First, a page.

A drain showing a sad face in the holes sits beneath bathtub water and next to the plug.

To Bathe or Not To Bathe? Bathing Frequency and Childhood Atopic Dermatitis

The question of bathing children with atopic dermatitis (AD) is one that often leaves parents confused. Is it more helpful to bathe your child with AD every day or only a couple of times a week? Are more baths or fewer baths most helpful when managing a child’s AD?

Parents are often given conflicting information by health care professionals so confusion is common. Primary care doctors often recommend fewer baths, while specialists often recommend daily baths. Parents are left to wonder, which one is best?1-4

There isn't much research on bathing frequency

There have not been many studies on bathing frequency and its effect on childhood AD. Most studies have been small and offered conflicting results. One study found there was no significant difference between the 2 groups tested. In that study, 1 group bathed daily and the other bathed twice a week. Both reported similar results in how well their child’s AD was managed.

A different study found that twice-daily soaking baths followed by emollients (prescription moisturizers) were more effective than twice weekly soaking baths and emollients. So, where does that leave parents of children with AD?1-4

Is bathing good or bad?

Bathing is important for all children because it keeps the skin clean and healthy. It removes allergens and irritants from the skin surface. It allows the skin to hydrate by taking in water. For children with AD, it can also dry out the skin and increase itchiness, which can make parents wary of bathing.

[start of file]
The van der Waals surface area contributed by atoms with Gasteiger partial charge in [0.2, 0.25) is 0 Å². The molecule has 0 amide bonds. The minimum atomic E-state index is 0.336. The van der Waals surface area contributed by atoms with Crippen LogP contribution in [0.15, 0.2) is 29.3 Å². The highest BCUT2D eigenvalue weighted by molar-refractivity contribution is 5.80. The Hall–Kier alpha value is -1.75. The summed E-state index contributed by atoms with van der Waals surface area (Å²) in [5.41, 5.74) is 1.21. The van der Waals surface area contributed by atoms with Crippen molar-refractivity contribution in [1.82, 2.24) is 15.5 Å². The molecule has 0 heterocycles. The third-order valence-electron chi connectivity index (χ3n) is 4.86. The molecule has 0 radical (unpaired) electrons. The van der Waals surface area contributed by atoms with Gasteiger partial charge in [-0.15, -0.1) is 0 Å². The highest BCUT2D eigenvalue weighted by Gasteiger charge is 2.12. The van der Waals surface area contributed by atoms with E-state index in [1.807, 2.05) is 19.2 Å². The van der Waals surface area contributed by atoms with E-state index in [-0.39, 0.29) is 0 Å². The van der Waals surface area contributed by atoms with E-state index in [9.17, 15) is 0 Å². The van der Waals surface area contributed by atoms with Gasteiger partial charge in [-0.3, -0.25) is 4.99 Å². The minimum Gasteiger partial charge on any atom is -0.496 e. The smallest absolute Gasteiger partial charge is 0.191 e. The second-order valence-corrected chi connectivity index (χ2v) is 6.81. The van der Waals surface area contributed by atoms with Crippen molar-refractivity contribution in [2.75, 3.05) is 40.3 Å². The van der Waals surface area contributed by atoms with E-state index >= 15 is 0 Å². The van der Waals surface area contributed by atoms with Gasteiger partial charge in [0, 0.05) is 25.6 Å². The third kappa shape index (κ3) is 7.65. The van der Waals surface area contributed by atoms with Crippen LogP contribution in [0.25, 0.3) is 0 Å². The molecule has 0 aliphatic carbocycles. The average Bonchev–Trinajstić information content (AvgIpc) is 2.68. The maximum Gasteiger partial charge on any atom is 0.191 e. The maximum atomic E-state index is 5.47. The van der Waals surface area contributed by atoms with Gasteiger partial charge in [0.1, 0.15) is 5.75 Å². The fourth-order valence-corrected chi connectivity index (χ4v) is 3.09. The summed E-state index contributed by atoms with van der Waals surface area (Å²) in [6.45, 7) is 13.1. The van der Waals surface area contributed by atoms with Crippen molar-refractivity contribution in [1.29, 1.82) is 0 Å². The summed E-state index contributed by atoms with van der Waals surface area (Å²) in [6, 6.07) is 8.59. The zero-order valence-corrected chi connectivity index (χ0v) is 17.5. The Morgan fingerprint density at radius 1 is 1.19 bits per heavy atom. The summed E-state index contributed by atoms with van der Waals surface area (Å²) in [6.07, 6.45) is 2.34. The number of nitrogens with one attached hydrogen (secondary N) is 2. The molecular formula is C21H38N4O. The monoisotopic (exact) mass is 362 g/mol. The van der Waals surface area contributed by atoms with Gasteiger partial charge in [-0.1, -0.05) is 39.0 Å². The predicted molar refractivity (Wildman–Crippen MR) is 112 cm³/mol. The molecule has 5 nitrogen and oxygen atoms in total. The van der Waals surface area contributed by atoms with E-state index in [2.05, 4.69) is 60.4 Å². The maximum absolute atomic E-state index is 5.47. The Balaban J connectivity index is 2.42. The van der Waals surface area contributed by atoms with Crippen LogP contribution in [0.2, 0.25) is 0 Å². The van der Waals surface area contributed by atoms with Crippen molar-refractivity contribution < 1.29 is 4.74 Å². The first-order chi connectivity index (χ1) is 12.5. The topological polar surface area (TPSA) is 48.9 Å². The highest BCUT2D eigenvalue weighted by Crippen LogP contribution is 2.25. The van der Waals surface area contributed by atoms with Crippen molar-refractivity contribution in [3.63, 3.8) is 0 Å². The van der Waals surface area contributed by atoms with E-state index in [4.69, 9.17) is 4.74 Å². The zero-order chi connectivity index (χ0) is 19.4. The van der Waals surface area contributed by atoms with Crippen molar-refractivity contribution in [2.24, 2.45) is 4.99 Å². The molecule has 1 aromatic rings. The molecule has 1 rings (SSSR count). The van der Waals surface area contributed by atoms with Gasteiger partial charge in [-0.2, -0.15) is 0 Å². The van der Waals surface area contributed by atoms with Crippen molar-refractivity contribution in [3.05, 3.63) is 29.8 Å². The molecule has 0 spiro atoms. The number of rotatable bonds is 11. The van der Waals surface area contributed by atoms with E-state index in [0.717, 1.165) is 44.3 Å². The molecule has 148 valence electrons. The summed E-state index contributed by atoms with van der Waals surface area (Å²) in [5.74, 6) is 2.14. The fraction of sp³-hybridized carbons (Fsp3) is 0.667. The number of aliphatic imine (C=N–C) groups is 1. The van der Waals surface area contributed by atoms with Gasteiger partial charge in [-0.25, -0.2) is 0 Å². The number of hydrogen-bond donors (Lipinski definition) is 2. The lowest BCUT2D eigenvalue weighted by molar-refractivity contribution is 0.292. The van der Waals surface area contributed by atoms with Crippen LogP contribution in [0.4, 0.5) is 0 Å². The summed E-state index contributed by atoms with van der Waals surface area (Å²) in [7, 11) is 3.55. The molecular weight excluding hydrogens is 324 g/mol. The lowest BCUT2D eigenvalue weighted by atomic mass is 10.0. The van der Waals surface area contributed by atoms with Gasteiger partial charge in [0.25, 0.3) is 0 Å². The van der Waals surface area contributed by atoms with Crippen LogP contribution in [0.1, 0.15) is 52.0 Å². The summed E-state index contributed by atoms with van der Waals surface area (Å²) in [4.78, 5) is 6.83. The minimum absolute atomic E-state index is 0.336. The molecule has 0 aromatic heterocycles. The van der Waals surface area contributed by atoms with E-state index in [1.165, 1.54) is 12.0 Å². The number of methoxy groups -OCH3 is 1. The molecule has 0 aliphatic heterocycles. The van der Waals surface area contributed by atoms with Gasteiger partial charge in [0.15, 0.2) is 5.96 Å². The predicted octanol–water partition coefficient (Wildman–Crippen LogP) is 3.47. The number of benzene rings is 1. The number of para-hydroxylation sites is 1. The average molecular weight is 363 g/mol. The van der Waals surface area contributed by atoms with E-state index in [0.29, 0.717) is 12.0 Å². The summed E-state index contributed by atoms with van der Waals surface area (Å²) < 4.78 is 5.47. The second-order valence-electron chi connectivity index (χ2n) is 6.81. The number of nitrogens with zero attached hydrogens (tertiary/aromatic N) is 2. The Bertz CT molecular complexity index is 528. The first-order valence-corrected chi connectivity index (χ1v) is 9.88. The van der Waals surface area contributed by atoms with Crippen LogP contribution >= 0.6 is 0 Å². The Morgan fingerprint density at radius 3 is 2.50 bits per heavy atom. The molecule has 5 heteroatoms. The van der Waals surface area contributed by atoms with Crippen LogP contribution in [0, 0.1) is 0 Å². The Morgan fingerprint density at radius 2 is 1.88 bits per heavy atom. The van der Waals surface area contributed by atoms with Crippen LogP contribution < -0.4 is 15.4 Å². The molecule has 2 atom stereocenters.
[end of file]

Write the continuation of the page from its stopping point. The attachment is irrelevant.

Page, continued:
The seasons and bathing with eczema

Every family must figure out what makes the most sense for their child as far as bathing frequency is concerned. Many factors that may impact how often bathing happens. For instance, bathing frequency may need to change based on the seasons. When children spend time outside during the summer, getting hot and sweaty, or getting covered in pollens in the spring, daily baths might be needed. During the winter months when there is not as much dirt and sweat, baths a couple of times a week may be fine.

Deciding how often to bathe with eczema

To decide what is best for your child, pay attention to how your child reacts during and after each bath time. It is helpful to keep a journal, either in a notebook or on your phone, to record and track any patterns. Consider recording:

  • The date and time of bathing
  • How long the bath lasts
  • Other details such as water temperature, and soaps and towels used
  • How your child’s skin looked after the bath and the next morning

Review these entries and see if daily bathing seems better or if bathing 2 to 3 times a week improves your child’s AD symptoms.5

Is there a correct way to bathe with eczema?

More important than bathing frequency is bathing correctly and consistently for AD. Finding a routine and committing to long-term treatment patterns will produce better AD management than focusing only on treatment at times of acute flare-ups.

Bathing in ways that will support the skin and reduce irritation will help your child feel their best. When bathing your child:4-5

  • Keep the water temperature moderate, and not too hot
  • Avoid bubble bath and other commercial soaps or shower gels
  • Use an emollient to clean the skin
  • Limit baths to 15 minutes because longer baths can cause the skin to dry out
  • Gently pat dry with a towel, do not vigorously scrub dry
  • Apply your child’s emollient to the body to seal in moisture
  • Wait 30 minutes (if possible) before applying other treatments to the skin

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